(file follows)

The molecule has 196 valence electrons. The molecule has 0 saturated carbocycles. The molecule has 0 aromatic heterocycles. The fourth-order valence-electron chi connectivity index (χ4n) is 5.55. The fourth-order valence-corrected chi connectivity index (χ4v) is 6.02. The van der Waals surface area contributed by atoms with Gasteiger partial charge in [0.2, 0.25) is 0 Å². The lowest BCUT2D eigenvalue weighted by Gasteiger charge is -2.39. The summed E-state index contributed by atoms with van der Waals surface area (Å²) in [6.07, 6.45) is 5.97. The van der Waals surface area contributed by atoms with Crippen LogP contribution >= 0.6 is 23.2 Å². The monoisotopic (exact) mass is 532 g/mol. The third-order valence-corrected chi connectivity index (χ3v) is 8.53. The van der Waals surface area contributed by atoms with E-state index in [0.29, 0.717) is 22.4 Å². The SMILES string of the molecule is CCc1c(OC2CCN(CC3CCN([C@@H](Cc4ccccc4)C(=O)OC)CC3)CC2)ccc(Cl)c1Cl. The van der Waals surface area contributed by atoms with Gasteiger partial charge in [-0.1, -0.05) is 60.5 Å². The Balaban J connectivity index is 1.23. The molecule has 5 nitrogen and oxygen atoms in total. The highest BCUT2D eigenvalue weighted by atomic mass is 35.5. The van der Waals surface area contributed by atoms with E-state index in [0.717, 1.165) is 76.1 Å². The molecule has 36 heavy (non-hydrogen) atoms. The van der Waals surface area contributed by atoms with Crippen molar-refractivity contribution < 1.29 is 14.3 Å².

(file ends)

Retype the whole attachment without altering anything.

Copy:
The molecule has 196 valence electrons. The molecule has 0 saturated carbocycles. The molecule has 0 aromatic heterocycles. The fourth-order valence-electron chi connectivity index (χ4n) is 5.55. The fourth-order valence-corrected chi connectivity index (χ4v) is 6.02. The van der Waals surface area contributed by atoms with Gasteiger partial charge in [0.2, 0.25) is 0 Å². The lowest BCUT2D eigenvalue weighted by Gasteiger charge is -2.39. The summed E-state index contributed by atoms with van der Waals surface area (Å²) in [6.07, 6.45) is 5.97. The van der Waals surface area contributed by atoms with Crippen LogP contribution >= 0.6 is 23.2 Å². The monoisotopic (exact) mass is 532 g/mol. The third-order valence-corrected chi connectivity index (χ3v) is 8.53. The van der Waals surface area contributed by atoms with E-state index in [0.29, 0.717) is 22.4 Å². The SMILES string of the molecule is CCc1c(OC2CCN(CC3CCN([C@@H](Cc4ccccc4)C(=O)OC)CC3)CC2)ccc(Cl)c1Cl. The van der Waals surface area contributed by atoms with Gasteiger partial charge in [-0.1, -0.05) is 60.5 Å². The Balaban J connectivity index is 1.23. The molecule has 5 nitrogen and oxygen atoms in total. The highest BCUT2D eigenvalue weighted by atomic mass is 35.5. The van der Waals surface area contributed by atoms with E-state index in [0.717, 1.165) is 76.1 Å². The molecule has 36 heavy (non-hydrogen) atoms. The van der Waals surface area contributed by atoms with Crippen molar-refractivity contribution < 1.29 is 14.3 Å².